Nineteen more Victorians have died of the coronavirus, while the state has confirmed another 331 infections on Tuesday morning.
The state Department of Health and Human Services confirmed the deaths, which bring Victoria’s toll from COVID-19 to 246 and Australia’s to 331.
Premier Daniel Andrews said they were a woman in her 50s, one
man in his 70s, six women in their 80s, four men in their 80s, and four women and three men in their 90s. Fourteen of the deaths were linked to aged-care homes.
There are still 1838 active cases related to Victorian aged care.
There were 650 Victorians in hospital on Tuesday. Of those, 47 are in intensive care, with 24 on a ventilator.
Earlier, Mr Andrews was the first witness to appear at the parliamentary inquiry into Victoria’s response to the pandemic.
- See live footage of the inquiry here
State Health Minister Jenny Mikakos, chief health officer Brett Sutton and Department of Health and Human Services secretary Kym Peake were also to appear before the Public Accounts and Estimates Committee’s COVID-19 Inquiry on Tuesday.
“We have to acknowledge how rapidly this spreads. Our challenge is particularly when it gets into high-risk industries, new and different cohorts, and new and different communities different family structures,” Mr Andrews said in his opening address to the inquiry.
“Different backgrounds – sometimes, for instance, where language can be an issue. This is something that is a great challenge for communities and economies and health systems right across the world.”
Mr Andrews faced immediate questioning after last appearing at the hearing on May 12, when the state’s total number of coronavirus cases was 1509 and just 18 people had died. The death toll is now 247 after with a total of 14,957 confirmed cases.
PAEC deputy chair Richard Riordan grilled the Premier on the botched hotel quarantine program, which is being blamed for the second wave.
The Herald Sun on Tuesday reported a leaked video of bureaucrats from the Department of Jobs, Precincts and the Regions congratulating themselves on pulling together the program and the efforts made to make guests comfortable.
There is no discussion of the health restrictions put in place.
“Did the crisis Cabinet, think hotel quarantine would be better run by people who fix roads and run an art gallery than your own health department?” Mr Riordan asked.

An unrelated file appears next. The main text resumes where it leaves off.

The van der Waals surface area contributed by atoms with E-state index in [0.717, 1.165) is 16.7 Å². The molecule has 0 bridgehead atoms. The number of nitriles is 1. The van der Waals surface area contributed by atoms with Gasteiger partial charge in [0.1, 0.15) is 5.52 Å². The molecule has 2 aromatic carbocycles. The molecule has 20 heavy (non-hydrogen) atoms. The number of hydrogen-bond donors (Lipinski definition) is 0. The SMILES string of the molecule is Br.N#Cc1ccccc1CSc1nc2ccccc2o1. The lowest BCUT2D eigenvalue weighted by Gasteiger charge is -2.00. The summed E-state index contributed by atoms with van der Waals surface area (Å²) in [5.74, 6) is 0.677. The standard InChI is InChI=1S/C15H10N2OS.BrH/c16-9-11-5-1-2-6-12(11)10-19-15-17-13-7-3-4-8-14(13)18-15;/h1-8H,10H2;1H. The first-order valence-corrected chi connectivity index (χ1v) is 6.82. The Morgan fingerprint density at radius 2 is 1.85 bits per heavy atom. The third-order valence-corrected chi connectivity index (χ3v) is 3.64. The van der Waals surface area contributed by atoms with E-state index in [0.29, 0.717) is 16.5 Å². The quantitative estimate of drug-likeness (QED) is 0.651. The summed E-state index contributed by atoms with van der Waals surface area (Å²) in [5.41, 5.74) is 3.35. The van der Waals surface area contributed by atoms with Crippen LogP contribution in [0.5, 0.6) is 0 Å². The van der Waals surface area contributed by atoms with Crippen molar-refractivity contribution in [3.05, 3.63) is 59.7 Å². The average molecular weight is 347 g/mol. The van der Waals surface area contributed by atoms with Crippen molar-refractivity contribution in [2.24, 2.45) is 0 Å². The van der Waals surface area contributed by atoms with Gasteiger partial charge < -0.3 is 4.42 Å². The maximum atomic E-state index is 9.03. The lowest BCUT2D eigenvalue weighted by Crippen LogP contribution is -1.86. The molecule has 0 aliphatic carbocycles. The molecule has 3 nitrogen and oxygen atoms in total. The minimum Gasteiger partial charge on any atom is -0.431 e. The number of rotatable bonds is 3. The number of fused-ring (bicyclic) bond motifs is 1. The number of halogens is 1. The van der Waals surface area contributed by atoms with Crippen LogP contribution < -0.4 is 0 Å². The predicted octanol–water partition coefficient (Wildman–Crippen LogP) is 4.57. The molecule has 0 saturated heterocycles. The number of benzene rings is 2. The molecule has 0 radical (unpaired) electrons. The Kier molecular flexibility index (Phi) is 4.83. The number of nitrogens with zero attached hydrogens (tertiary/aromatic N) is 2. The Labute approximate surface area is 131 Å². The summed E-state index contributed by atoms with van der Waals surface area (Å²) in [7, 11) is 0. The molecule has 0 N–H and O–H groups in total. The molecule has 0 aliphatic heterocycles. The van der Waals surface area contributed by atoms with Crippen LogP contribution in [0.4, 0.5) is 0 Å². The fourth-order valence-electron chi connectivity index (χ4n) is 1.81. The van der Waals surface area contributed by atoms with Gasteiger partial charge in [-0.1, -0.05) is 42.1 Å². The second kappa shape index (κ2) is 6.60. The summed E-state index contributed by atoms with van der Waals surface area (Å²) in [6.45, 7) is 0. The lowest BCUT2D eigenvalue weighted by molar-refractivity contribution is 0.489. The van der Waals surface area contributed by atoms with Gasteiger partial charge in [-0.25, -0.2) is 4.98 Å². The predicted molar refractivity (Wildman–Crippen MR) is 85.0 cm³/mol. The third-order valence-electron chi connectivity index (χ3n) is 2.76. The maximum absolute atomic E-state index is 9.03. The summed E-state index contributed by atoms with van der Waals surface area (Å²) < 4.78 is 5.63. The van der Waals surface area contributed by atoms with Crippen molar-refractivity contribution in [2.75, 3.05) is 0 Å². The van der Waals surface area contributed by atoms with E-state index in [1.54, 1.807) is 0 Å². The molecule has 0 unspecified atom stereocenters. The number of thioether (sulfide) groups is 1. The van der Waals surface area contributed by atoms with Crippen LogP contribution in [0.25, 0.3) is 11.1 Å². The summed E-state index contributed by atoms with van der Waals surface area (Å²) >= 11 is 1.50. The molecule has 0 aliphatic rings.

“The answer to your question is no. At no point did people make a decision like that,” Mr Andrews responded.
Victoria’s daily virus tally and toll for Tuesday is almost identical to Monday’s, when 322 infections and 19 deaths were confirmed.
The fatalities on both days are a record, but the new infection numbers are well down from a peak of 725 last Wednesday.
Australia’s deputy chief medical officer, Michael Kidd, has warned coronavirus deaths will continue to rise even if Victorian infections stabilise further.
“We are seeing the first promising signs of a reduction in daily numbers of cases but it is too early to be certain,” he said.
Professor Kidd said it was heartening to see declining cases in Victoria in the past five days.
“While we still have hundreds of cases being reported each day, we will continue to have people admitted to hospital and people becoming gravely unwell,” he said.
“Sadly some of those people will die.”
Even if Victoria gets on top of infection rates, there could be more heartbreak for families.
“There is a seven to 10-day lag between the daily reports in numbers of cases and people dying,” Professor Kidd said.
“Some people are sadly dying very early in the course of COVID-19 but for many people, it is a week or more after they have been infected that we see people who are gravely unwell.”
Epidemiologists and infectious disease experts are also cautiously optimistic the falling numbers are an indicator that Stage 3 restrictions, and Melbourne’s more recent hard Stage 4 lockdown, are starting to have an effect.
Data scientist Dr Paul Vella earlier said it appeared the decline in growth started about the same time Melbourne had 10 postcodes locked down in early July.
“This tells me the decline is driven by the lockdown measures – and they are working,” he said.